I have been married to Tim for 16 years and we have three boys. Jacob is a sophomore. He is a 4.0 student, plays football, does varsity track, led his robotics team to the 2012 First World Championships and is an individually state ranked tuba player in the Richmond Marching Band.. Nicholas is in seventh grade. He plays football and basketball and in his younger years was my "junior assistant coach" and loved every minute of it. Zachary is in fourth grade. He plays football, basketball and baseball but first and foremost, he is the BIGGEST Blue Devil Fan you will ever meet. I absolutely LOVE being the mom to three boys and after all my years ofcoaching other people's children, I finally get the opportunity to be the cheerleader I always tell my girls' parents to be!
Growing up in a family filled with athletes and having a dad who was a baseball coach, I knew I was destined to coach. While in college, I received a phone call from my former high school coachasking me to coach the junior varsity at Eisenhower and this is where it began. After returning to school, I took on my first varsity position and I was hooked. I knew that I wanted to make an impact on young athletes the way my high school basketball coach, Dave Jackson did. He was a man who believed in discipline, hard work and above all, the character of his athletes. This past February we lost Mr. Jackson suddenly but his legacy lives on in all who knew him. His life and his passing greatly impacted me as a person and as a coach. He was there in person when we won the 2006 MCCA State Championship at L'Anse Creuse North and I know he was guiding me through this years State Championship with Richmond. He truly is the reason that I coach.
My favorite part of coaching competitive cheer is developing young girls into the athletes and people they become. Teaching athletes to set goals and truly go after them is such a thrill. Yes, sometimes you fall short of the goals you have set but it is the journey that teaches you the most amazing life lessons. Being disciplined and driven, and not being afraid of going after what you want is the key. My teams have fallen short and have even attained the ultimate prize but it is the fight, determination and dedication they learn along the way that develops them into the people they are long after their cheer career is over. It is what makes them great students and even better young women. It helps them have great careers, be fabulous mothers and overall amazing people.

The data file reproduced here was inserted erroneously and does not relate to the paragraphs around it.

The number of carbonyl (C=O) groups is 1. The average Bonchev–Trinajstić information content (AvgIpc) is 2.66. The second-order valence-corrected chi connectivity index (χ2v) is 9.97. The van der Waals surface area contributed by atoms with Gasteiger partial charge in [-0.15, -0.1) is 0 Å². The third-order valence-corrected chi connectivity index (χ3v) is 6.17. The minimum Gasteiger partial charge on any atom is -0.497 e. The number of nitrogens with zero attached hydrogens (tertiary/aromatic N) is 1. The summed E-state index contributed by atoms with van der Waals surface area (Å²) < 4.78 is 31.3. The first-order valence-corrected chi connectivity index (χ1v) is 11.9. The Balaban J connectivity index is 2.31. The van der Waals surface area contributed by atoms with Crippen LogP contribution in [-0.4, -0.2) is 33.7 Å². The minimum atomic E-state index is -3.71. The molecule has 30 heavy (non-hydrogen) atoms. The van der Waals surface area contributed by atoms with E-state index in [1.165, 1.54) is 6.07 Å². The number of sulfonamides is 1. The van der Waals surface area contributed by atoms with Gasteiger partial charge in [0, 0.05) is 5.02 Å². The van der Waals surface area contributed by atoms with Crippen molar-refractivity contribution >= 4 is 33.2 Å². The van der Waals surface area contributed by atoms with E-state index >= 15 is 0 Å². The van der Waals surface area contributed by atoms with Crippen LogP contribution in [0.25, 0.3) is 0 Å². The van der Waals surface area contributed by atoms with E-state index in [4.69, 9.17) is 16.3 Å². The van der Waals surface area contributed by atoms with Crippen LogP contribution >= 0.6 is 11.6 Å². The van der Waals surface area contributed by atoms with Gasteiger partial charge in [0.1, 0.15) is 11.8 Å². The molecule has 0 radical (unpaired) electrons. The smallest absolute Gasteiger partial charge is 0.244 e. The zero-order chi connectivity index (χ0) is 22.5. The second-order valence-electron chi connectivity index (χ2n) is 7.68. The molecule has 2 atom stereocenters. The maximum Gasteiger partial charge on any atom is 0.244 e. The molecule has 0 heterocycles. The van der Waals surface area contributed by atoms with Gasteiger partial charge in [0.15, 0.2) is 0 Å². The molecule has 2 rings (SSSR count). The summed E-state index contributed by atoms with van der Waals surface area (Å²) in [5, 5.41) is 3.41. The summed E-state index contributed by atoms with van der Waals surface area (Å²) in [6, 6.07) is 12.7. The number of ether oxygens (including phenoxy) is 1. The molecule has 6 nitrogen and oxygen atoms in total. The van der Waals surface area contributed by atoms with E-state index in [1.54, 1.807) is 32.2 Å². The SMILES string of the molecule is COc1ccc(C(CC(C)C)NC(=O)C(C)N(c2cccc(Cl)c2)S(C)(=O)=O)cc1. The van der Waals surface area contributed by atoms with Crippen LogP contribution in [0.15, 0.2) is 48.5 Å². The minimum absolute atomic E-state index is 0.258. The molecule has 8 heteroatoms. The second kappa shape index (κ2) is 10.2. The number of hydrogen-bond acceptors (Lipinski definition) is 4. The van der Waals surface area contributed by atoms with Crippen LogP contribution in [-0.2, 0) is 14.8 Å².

The number one tip and most important thing I have learned along the way is to not try and do it alone. Starting out as young as I did, i believed that I had to prove I could do it by myself. Boy was I wrong. It wasn't until later in my career, when a long time friend pointed this out to me, that I changed my mindset. My advice is to always ask for help. I have had many conversations with other coaches both in and out of cheer, officials, teachers, administrators and anyone that was willing. Do the same with your teams. Bring people into your practices, use coaches from other sports, check the Internet for videos that might help, determine what YOUR team needs and find the resources to help them. Don't be afraid to help others along the way as well. Helping others will make you a better coach and can even give you insight into ways you can improve areas of your own team that you didn't realize you could. Be sure to get involved in CCCAM and othercoaching organizations, find a mentor and be a mentor. You will be surprised at how much it will help you be a better coach.
Thank you to CCCAM for being such a great organization and for giving me this honor.
Thank you to Mr Jackson, my dad and all the great coaches both in and out of cheer for helping me to become the coach I am today. Thank you to my friends, family and cheer family for all of your support through the years. All of you have truly inspired me to do something I dearly love, coaching!